New protections for Aboriginal and Torres Strait Islanders

Released 13/08/2015

Police officers will be required to notify the Aboriginal Legal Service before asking an Aboriginal or Torres Strait Islander person to consent to a forensic procedure under new laws introduced to the ACT Legislative Assembly by Attorney-General Simon Corbell.

Mr Corbell said that the introduction of the Crimes Legislation Amendment Bill 2015 today would provide further protections for Aboriginal and Torres Strait Islanders in the justice system.

“Amendments in the Bill will bring forensic procedure protections into line with similar laws relating to the questioning of suspects by police,” Mr Corbell said.
“These mechanisms will support Aboriginal and Torres Strait Islander people, who are significantly overrepresented in our criminal justice system, to access legal advice and to safeguard their welfare.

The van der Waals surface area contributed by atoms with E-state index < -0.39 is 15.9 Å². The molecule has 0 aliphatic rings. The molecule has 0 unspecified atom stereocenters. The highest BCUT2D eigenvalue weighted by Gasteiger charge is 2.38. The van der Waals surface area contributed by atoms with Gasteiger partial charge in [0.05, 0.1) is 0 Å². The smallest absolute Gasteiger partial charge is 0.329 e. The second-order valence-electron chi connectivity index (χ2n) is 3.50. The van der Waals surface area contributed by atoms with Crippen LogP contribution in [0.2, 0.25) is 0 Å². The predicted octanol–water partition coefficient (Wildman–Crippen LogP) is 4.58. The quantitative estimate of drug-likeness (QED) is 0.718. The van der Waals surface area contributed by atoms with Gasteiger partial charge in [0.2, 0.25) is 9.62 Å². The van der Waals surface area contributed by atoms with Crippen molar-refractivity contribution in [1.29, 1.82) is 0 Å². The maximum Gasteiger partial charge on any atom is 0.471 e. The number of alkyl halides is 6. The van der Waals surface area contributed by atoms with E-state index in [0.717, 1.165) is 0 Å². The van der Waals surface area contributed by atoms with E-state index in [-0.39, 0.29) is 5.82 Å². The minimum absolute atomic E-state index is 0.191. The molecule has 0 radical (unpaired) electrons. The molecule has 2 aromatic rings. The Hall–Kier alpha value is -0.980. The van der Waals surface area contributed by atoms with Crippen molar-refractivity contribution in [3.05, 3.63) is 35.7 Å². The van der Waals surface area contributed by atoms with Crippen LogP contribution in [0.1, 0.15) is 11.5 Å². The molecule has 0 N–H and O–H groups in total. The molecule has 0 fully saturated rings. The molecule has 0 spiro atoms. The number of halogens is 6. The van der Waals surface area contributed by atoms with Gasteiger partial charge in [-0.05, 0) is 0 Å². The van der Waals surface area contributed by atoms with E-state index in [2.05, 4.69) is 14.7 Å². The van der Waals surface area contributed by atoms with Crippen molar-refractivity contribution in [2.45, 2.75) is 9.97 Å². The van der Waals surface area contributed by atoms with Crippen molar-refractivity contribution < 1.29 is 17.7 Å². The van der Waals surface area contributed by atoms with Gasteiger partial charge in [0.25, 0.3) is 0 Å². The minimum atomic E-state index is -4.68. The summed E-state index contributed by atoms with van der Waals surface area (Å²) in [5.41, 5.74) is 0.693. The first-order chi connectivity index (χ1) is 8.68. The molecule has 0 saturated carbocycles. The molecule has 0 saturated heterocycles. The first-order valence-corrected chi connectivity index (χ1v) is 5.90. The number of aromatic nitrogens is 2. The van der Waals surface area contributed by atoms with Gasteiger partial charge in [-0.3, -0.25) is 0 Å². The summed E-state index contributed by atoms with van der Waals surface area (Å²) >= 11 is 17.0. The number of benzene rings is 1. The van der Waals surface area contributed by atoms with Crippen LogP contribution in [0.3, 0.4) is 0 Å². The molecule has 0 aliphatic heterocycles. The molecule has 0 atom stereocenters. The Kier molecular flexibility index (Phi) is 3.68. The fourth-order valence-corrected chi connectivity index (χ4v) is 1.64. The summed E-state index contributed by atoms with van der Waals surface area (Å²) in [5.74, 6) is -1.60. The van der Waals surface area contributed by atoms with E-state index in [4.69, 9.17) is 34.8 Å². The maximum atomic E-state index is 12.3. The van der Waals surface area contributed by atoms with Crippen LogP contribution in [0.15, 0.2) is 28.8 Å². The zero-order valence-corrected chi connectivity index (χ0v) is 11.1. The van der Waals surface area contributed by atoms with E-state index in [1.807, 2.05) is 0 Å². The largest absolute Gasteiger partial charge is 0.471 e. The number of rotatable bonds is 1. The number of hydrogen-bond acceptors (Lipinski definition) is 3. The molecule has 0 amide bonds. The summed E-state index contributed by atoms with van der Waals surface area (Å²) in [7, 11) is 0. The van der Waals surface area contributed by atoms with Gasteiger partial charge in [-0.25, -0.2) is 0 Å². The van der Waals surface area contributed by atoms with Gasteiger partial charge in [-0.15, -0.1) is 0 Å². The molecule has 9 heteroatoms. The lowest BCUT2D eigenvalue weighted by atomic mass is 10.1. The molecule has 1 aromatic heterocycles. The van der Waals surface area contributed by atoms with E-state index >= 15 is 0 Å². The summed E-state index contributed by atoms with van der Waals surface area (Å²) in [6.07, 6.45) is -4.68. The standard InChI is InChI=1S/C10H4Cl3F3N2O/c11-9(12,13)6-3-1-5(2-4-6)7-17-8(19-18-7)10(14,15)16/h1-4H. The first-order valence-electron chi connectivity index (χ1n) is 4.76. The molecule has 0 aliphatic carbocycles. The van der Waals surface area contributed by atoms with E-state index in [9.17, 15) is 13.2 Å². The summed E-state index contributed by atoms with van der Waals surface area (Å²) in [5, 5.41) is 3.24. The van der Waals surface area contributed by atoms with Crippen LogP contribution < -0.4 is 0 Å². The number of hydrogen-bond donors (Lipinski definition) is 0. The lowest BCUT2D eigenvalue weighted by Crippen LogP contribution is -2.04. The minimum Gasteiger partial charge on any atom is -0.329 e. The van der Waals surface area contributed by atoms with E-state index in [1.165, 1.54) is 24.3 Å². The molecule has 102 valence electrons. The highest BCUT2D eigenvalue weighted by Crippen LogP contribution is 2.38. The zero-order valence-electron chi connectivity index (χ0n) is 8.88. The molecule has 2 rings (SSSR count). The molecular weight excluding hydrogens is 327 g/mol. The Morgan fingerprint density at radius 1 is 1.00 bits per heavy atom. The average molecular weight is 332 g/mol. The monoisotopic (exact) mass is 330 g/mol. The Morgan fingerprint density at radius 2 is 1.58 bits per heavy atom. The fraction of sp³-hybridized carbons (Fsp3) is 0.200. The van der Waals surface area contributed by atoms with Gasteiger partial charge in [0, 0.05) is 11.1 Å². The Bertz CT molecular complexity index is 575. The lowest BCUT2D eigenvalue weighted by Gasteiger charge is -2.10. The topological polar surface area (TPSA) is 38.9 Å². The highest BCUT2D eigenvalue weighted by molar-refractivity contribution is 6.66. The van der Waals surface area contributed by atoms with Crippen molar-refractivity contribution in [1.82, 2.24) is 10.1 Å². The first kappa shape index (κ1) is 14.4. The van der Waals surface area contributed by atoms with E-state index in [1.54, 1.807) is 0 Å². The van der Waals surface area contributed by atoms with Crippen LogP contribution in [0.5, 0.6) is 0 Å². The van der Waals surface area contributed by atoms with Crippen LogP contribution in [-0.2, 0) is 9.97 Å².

The Bill also makes a number of amendments to clarify non intimate forensic procedures undertaken on people who are unable to given informed consent. Amendments include:

  • An expansion of the definition of ‘incapable’ to include people who are temporarily incapable of giving consent to non intimate forensic procedures; and
  • the creation of an additional class of people known as a ‘close associate’ (domestic partner, carer, close relative or close friend) who can give consent on behalf of an incapable person for non-intimate forensic procedures.

“The bill strengthens the operation of the justice system by making a number of other technical amendments to legislation in the ACT to address criminal justice issues that have arisen,” Mr Corbell said.

“These amendments strengthen the criminal justice system by ensuring that the ACT is a safe, inclusive and respectful community that allows all people to participate in community life, while providing additional protections for vulnerable people.”

- Statement ends -

Section: Simon Corbell, MLA | Media Releases

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